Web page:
Over the past three years, Belgian listed companies have made considerable progress in complying with corporate governance rules. This is the conclusion of the Financial Services and Markets Authority (FSMA) following its third study on compliance with corporate governance rules by Belgian listed companies.

2009 Code

Belgian listed companies must respect the Belgian Corporate Governance Code, also known as the 2009 Code, in accordance with the "comply or explain" approach. This means that companies which do not comply fully with the 2009 Code must explain why they do not do so.

Certain rules of the 2009 Code have been integrated into the Belgian Company Code. These rules do not allow for exceptions. One example is the obligation for listed companies to establish a remuneration committee and prepare a remuneration report.  

Supervision by the FSMA

The FSMA has analyzed the 2009, 2010 and 2011 financial reports of Belgian listed companies in order to determine to what extent they comply with the corporate governance rules set out in the 2009 Code.

In its most recent study, the FSMA examined the 2011 reports of 113 companies listed on Euronext Brussels. This study revealed that listed companies have made substantial progress in complying with the 2009 Code ("The First Legal Remuneration Reports: Second Follow-up Study, no 38, December 2012, FSMA document no. 42, available at www.fsma.be).

Corporate governance statement

The 2009 Code seeks to achieve a high level of transparency through disclosure. Transparency is achieved, amongst other means, through the corporate governance statement in the company's annual report.

The FSMA study showed that all listed companies have included adequate corporate governance information in their corporate governance statements. The corporate governance statement must also be included in the annual report of the board of directors. 64% of the listed companies comply with this rule.

Internal control and risk management system

The corporate governance statement must contain a description of the most important characteristics of the company's internal control and risk management system. For listed companies, this is a statutory obligation (see Article 96 §2(1)(3) of the Company Code).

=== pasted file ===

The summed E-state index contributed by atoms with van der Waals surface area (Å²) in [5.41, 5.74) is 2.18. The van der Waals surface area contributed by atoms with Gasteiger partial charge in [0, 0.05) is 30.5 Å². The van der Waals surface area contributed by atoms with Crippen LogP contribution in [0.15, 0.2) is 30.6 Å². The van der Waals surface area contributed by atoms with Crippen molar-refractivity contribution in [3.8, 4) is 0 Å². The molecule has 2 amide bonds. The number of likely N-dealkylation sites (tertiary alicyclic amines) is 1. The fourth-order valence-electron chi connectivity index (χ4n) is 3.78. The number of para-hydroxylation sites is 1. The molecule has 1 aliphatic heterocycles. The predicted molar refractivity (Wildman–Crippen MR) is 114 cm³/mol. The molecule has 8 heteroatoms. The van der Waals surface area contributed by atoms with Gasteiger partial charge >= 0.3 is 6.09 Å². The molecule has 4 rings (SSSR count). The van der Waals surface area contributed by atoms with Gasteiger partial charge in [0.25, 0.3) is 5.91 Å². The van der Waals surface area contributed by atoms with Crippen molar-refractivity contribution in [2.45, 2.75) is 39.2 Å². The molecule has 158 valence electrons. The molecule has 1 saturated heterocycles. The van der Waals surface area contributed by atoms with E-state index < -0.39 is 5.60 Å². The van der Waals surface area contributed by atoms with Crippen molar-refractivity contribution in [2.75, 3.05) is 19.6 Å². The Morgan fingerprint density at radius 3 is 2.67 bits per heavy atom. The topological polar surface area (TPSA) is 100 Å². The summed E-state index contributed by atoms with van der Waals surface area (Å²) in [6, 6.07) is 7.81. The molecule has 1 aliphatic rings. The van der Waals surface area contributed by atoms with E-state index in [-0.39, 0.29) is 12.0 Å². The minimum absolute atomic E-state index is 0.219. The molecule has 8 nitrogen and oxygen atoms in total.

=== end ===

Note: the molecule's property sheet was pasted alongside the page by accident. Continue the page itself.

The Corporate Governance Committee has published a number of guidelines in this respect. At least the following characteristics should be described: the control environment, the risk management process, the activities subject to control, and the information and communication procedures (see the corporate governance directives of 10 January 2011, available at www.corporategovernancecommittee.be). These guidelines have proven useful, as 97% of all Belgian listed companies now publish the required information.

Evaluation of directors

The corporate governance statement must also contain information regarding the evaluation of the board of directors, its committees and individual directors. This, of course, is a more sensitive issue. 10% of the listed companies reported that an evaluation had occurred, but without providing any further information. 16% of the listed companies explained their failure to comply with this provision.

Remuneration report

All listed companies are obliged by law to publish a remuneration report. This report forms part of the corporate governance statement. The minimum content of the remuneration report is set out in Article 96 §3 of the Company Code, as supplemented by the 2009 Code.

The remuneration committee prepares the remuneration report and comments on the report during the general meeting. The general meeting must then vote on the remuneration report. Notwithstanding this obligation, only 14% of all listed companies published information on the remuneration of directors and executive management in their corporate governance statement or another section of the remuneration report.

The same trend can be noticed when it comes to mandatory components of the remuneration report:

  • Description of the procedure to (1) develop a remuneration policy and (2) determine remuneration: 85% of listed companies described the procedures in place.
  • Remuneration of non-executive directors: 98% of all listed companies published the individual remuneration of their non-executive directors, while only 2% reported on the global level of remuneration. 78% of the listed companies also indentified the type of remuneration granted (directly and indirectly).
  • Variable remuneration for non-executive directors is prohibited under the 2009 Code. The Company Code nevertheless allows for a system of variable remuneration, subject to approval by the general meeting. 80% of all listed companies do not provide variable remuneration. 13% of the companies analyzed provide variable remuneration via options or warrants.
  • Remuneration of the CEO and executive management: the disclosure of this information is required  by law (Article 96 §3(2)(6) and (7) of the Company Code). 88% of the relevant listed companies apply the rules. The remaining 12% do not publish this information for privacy reasons or disclose only global figures.
  • Severance payments to executive management: only 69% of companies provided information on an individual basis, notwithstanding the fact that this is a statutory obligation (Article 96 §3(2)(9) of the Company Code).

Conclusion

The FSMA noted that Belgian listed companies have made considerable progress in complying with the corporate governance rules. According to the FSMA, this heighted compliance can be explained by the fact that a number of corporate governance principles are now statutory obligations. 86% of all listed companies comply with the obligation to publish a separate remuneration report (a 39% improvement compared to the first study). The FSMA concludes its study with a list of recommendations, intended to facilitate compliance by listed companies with corporate governance rules